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Determination paying dividends for Wagner

Wagner undecided about triple-triple combination

Ashley Wagner has worked exhaustively on her Lutz in the offseason.
Ashley Wagner has worked exhaustively on her Lutz in the offseason. (Getty Images)

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By Lynn Rutherford, special to icenetwork.com
(01/13/2010) - Some who know her well think there's nothing Ashley Wagner can't do, once her mind is set.

"The best part about Ashley is that she's a very strong person," said the skater's choreographer, Irina Romanova.

"When she decides she needs to do something, she'll do it no matter what. It actually sometimes gets in the way, but its one of her best sides."

The 18-year-old will need every ounce of that determination come next Friday, when the ladies take the ice for their short program in Spokane.

"Whoever makes it on to the U.S. Olympic team is going to have two solid, well-put-together programs," Wagner said. "The Olympic year hardest, because there's just so much more pressure. Everyone is watching you.

"There's so much competition among the U.S. ladies now. We're all fighting for two spots, and even second place isn't guaranteed that spot."

U.S. Figure Skating's athlete selection procedure may consider not only the 2010 U.S. Championships, but prior competitions, including the 2009/2010 Grand Prix Final; 2009 World Championships; 2009 Four Continents; 2009 World Junior Championships; and 2009/2010 World Junior Grand Prix Final.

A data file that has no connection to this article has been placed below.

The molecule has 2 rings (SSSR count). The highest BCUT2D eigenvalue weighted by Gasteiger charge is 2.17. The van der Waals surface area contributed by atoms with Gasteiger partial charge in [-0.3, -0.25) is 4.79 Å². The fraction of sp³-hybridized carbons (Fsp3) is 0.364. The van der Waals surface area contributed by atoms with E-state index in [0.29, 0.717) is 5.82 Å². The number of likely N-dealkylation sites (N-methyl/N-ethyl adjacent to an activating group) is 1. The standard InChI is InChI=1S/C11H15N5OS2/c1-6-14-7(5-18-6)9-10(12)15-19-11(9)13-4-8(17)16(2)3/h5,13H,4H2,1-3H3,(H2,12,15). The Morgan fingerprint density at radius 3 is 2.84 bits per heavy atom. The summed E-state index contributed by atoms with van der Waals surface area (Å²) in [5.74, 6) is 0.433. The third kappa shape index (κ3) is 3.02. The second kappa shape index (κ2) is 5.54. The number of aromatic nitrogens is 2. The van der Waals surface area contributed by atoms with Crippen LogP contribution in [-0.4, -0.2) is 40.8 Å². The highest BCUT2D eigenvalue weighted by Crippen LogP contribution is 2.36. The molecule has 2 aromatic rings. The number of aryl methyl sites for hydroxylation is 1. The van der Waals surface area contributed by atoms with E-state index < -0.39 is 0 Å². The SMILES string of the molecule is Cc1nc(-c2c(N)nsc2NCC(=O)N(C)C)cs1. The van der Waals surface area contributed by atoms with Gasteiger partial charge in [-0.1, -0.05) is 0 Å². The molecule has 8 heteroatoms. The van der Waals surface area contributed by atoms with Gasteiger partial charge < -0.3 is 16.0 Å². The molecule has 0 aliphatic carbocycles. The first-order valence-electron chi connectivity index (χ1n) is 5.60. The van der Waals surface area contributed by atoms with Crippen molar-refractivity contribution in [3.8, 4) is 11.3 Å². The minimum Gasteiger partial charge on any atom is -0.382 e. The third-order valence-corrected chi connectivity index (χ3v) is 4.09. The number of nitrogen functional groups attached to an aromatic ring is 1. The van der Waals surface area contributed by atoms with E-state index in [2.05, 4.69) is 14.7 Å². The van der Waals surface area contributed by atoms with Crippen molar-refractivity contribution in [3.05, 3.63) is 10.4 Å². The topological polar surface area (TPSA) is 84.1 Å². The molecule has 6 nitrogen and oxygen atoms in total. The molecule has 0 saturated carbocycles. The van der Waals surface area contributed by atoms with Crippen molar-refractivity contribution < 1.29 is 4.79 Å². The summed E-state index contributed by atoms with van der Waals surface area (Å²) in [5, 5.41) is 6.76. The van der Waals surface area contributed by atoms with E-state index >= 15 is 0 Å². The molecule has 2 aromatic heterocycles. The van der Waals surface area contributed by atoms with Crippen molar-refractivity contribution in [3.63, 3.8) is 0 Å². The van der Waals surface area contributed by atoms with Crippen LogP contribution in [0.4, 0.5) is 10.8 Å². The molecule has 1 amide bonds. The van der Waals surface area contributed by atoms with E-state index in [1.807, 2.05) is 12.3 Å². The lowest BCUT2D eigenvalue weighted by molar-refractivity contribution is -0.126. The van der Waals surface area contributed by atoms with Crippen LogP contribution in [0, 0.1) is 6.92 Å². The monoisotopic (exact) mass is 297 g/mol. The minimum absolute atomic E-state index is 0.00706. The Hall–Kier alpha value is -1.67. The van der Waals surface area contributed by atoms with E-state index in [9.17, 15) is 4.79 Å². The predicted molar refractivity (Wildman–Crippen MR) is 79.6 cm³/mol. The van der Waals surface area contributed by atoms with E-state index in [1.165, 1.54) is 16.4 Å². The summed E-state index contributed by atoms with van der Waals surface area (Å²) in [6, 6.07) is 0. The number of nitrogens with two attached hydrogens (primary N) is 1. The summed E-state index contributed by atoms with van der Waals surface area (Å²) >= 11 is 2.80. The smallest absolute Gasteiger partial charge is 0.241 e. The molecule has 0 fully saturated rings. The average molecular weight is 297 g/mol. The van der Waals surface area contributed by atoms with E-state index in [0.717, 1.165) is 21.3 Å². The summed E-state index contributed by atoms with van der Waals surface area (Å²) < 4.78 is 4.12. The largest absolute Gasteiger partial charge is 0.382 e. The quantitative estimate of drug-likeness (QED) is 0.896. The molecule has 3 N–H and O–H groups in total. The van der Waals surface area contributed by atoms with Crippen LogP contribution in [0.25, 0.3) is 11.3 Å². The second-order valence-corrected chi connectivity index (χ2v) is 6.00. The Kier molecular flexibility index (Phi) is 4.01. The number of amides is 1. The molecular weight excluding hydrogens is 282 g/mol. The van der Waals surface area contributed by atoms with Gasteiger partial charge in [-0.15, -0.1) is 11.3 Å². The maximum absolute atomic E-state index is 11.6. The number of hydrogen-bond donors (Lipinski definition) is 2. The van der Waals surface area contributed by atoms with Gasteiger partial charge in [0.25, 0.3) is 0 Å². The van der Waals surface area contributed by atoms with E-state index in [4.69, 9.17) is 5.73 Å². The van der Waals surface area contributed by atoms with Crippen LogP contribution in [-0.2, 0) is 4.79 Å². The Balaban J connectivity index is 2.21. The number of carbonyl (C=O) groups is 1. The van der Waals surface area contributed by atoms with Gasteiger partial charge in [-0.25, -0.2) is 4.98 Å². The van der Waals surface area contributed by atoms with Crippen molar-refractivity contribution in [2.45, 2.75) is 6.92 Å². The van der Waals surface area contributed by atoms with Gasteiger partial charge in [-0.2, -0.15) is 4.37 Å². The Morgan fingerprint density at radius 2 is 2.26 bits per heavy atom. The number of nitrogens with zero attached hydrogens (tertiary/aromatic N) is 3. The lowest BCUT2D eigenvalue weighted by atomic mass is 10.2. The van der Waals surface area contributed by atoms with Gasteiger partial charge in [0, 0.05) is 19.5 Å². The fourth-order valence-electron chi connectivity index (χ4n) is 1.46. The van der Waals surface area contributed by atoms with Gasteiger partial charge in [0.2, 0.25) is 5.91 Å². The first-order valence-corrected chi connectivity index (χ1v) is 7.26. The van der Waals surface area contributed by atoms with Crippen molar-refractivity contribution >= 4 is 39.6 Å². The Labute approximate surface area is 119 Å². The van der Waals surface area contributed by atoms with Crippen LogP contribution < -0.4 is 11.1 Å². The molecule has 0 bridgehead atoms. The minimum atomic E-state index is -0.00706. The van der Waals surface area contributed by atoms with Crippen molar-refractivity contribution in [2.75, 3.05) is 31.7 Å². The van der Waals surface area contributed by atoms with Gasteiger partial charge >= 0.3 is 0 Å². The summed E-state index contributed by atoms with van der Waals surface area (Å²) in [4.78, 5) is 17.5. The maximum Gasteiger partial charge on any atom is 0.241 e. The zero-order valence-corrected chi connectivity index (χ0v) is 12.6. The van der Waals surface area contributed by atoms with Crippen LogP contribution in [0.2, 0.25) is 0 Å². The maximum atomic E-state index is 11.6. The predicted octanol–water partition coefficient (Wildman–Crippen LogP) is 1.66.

To win a ticket to Vancouver, Wagner knows she needs to deliver a good performance of her Once Upon a Time in America program. Last season in Cleveland, she landed in 12th place after the short, and despite winning the free skate with six clean triples, three in combination, she only climbed to fourth place, missing a spot on the U.S. world team.

"Obviously the short was terrible, and I was surprised," she said. "I didn't see that coming. I was really prepared for nationals. I think after that first jump I just freaked out, even though usually I'm pretty good at keeping my cool.

"After the short I thought about what I wanted to accomplish and what I was capable of doing. I had nothing to lose for the long program so I just went out there. I could skate just for the fun of it."

Wagner, a 2009 graduate of Potomac High School who dreams of becoming a sports psychologist, gained even more experience with her fourth-place finish at this season's Grand Prix Final, where she was the only U.S. lady qualifier.

"The short program, I was a little bit hesitant, and I held back a little bit," the skater, who was sixth after the short, recalled. "Going into the long program, I learned my lesson. I realized that holding back from everything wasn't going to get me where I wanted to go, so I just went for it."

Wagner, who trains in Wilmington, Del., under Priscilla Hill, will have some extra support in Spokane: Tara Lipinski has been mentoring the teen since last spring, and the 1998 Olympic champion will be on hand as one of the voices of icenetwork, commentating on some of the events.

Hill approached Lipinski at the 2009 World Championships in Los Angeles and found she was only too willing to help Wagner.

"I first met Tara when I went to L.A. for an NBC promotional event," Wagner said. "We went to her house in Santa Monica and had dinner. For the first 20 minutes I could barely speak, and Priscilla had to translate for me.